Eriksson's Man City winning back lost fans

Manchester City are winning the tough battle for the hearts and minds of their lost fans, reports the Manchester Evening News.

Disaffected Blues are flocking back to the cause thanks to Sven-Goran Eriksson's fast-improving side and some clever marketing.

The Blues suffered more than most in terms of crowds last season as they struggled to win home games and the top flight took on an all too familiar look.

They lost around 5,000 season ticket holders and attendances frequently dipped below the psychological 40,000 barrier.

But already this season, with Eriksson's men entrenched in the top three of the Premier League, average attendances are an impressive 3,000 up on 12 months ago.

Head of Marketing Matt Lowery is first to admit that his job of packing the ground is made so much easier by style of play and success on the pitch.

He and his number crunching staff are continually coming up with fresh and innovative ideas to put bums on seats.

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"It is a hard job getting people back into grounds once they leave. If the football is not there for them to enjoy then that is what they base their decision upon," said Lowery.

"Sven has the team playing so well that the football is hard to resist for anyone at the moment. We are riding on the back of that for sure.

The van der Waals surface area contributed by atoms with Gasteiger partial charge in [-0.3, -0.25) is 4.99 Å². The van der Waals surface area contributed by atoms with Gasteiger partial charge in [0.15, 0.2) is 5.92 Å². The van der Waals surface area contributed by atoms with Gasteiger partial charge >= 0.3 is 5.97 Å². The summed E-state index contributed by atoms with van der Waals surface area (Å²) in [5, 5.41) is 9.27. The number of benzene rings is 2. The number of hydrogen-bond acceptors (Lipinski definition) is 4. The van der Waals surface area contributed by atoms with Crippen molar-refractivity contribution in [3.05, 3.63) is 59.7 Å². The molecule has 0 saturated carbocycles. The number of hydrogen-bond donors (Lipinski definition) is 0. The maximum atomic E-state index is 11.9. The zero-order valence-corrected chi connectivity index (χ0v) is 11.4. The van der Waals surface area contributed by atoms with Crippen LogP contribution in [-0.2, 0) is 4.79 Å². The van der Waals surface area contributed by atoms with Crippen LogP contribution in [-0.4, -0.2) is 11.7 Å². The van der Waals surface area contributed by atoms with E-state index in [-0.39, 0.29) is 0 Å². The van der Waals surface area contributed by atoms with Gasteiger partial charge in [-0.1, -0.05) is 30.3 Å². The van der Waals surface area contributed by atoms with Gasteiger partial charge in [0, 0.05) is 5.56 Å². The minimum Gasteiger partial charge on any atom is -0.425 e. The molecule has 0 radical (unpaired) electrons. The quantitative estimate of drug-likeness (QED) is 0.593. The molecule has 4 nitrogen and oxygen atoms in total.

"We lost quite a lot of season ticket holders last season because I think they felt uncertain about where we were going as a team. For a while there was a hesitation but once the takeover occurred and Sven was brought in as manager people came roaring back.

"On Saturday there were 7,000 kids in the stadium, the highest number we have ever had for a game and 3,000 more than we have had before. That number of juniors, all with parents or guardians makes a big difference.
"We can't take anything for granted and we do a lot of research on trends and talking to our season ticket holders to try to fill the ground.

"We froze ticket prices for adults last season and drastically reduced them for kids and we also instigated a singing section in the corner which was a fairly controversial thing to do but it has worked terrifically well and has been superb. It has given a new atmosphere to the ground like you get in traditional old stadiums.

"Those guys are triggering off other sections of the ground to make more noise and the atmosphere has improved incredibly and our research shows that many people coming to games rank atmosphere as one of most important things that make the day - behind the team playing well and winning.

"This is a fantastic time for the club. We look at demographics and trends because it is important for us to know who is drifting away from football and who is watching the game.

"The great thing for us is that we have lots and lots of people coming back to what is still a family club."

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